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Children are in the spotlight in the coronavirus battle

Children behind recent COVID case increase
Kids, younger populations behind uptick in coronavirus infections 02:39

Children are now in the spotlight in the coronavirus battle. Pfizer wants to extend its COVID-19 vaccine to those as young as 12 years old and has asked the FDA for authorization to do that.

The request comes as children are believed to be central to the latest increase in COVID-19 cases, Michael George reports for "CBS This Morning: Saturday."

"There is concern about transmission in youth sports, both club sports as well as sports affiliated in schools," said CDC Director Dr. Rochelle Walensky.

In Michigan, which is leading the number of cases per day this week, Governor Gretchen Whitmer has called for a two-week pause on children's sports, along with indoor dining.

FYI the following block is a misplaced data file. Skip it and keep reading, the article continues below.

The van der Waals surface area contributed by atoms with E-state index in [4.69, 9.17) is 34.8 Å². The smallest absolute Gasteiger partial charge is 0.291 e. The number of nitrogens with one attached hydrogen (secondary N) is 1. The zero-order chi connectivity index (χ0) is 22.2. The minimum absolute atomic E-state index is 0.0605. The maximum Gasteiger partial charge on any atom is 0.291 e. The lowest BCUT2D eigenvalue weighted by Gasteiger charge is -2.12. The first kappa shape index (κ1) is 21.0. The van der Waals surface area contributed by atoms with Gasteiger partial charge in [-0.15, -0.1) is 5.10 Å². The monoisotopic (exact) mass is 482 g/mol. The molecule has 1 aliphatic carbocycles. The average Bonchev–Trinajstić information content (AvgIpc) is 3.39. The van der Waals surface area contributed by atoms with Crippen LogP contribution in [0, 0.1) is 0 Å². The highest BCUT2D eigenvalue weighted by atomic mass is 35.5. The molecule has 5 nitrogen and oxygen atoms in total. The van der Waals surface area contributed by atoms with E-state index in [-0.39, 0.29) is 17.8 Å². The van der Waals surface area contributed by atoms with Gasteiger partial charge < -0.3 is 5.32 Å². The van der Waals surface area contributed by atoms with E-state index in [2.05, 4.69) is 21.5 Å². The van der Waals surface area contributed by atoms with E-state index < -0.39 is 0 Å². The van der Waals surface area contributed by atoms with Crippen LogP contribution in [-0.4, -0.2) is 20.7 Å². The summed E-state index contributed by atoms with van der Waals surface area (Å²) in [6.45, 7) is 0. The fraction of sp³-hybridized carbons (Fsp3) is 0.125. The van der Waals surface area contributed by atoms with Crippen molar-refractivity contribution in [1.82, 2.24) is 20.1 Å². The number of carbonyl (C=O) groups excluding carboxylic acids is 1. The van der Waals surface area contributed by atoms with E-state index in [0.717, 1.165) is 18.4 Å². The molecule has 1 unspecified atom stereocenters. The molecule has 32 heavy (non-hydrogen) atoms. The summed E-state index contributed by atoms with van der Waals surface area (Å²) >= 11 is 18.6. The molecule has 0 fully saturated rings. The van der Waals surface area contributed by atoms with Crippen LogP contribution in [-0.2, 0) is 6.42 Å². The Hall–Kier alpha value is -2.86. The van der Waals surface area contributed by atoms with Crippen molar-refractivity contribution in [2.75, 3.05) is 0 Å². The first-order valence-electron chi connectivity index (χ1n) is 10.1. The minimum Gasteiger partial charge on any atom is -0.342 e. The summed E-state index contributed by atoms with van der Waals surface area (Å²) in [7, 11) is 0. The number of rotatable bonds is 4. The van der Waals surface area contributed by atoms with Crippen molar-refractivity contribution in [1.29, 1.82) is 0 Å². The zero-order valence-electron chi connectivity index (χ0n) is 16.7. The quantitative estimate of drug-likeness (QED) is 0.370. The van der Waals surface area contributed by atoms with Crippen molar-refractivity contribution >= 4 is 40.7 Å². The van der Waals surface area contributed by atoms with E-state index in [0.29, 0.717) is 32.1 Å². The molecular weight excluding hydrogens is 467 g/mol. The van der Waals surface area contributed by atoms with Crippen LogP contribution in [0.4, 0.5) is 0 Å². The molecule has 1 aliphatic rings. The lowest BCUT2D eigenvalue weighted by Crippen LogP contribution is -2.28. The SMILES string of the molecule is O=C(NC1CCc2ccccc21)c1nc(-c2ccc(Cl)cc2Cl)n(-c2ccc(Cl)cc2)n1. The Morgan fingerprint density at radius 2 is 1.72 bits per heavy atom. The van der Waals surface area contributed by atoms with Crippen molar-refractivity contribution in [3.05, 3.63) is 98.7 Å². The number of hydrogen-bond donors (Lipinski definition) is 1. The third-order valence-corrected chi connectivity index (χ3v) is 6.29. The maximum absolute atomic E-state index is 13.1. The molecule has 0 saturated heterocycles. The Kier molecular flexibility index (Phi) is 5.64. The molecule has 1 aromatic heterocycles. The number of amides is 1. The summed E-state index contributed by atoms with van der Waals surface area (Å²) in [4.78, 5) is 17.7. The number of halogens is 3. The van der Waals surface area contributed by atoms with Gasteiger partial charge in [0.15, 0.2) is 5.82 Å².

"Lives depend on it," she said Friday. "Michigan is unquestionably a national hotspot right now."

But in New York, Coney Island ceremoniously reopened.

"You can't feel New York City, you can't understand New York City unless you come to Coney Island," Mayor Bill de Blasio said Friday.

Coney Island Amusement Parks Reopen After Long Pandemic Shutdown
Children run to be some of the first guests to enjoy the rides as Coney Island Amusement Parks reopens after 18 months due to the coronavirus pandemic on April 9, 2021 in New York City.  Roy Rochlin/Contributor/Getty Images

As schools aim to reopen, the CDC has emphasized that its safety guidelines need to be followed.

"We have not yet seen evidence of significant transmission of COVID-19 within schools when schools have fully implemented CDC's mitigation guidance," the CDC's Walensky said. 

More than 68 million people, or about 20% of adults in the U.S., are now fully vaccinated, and more than one in three Americans — just over 114 million people — have received at least one COVID shot.

There are reports of miniscule percentages of adverse reactions. Each of the three major vaccine producers have reported a remarkably low .1% of recipients had side affects.

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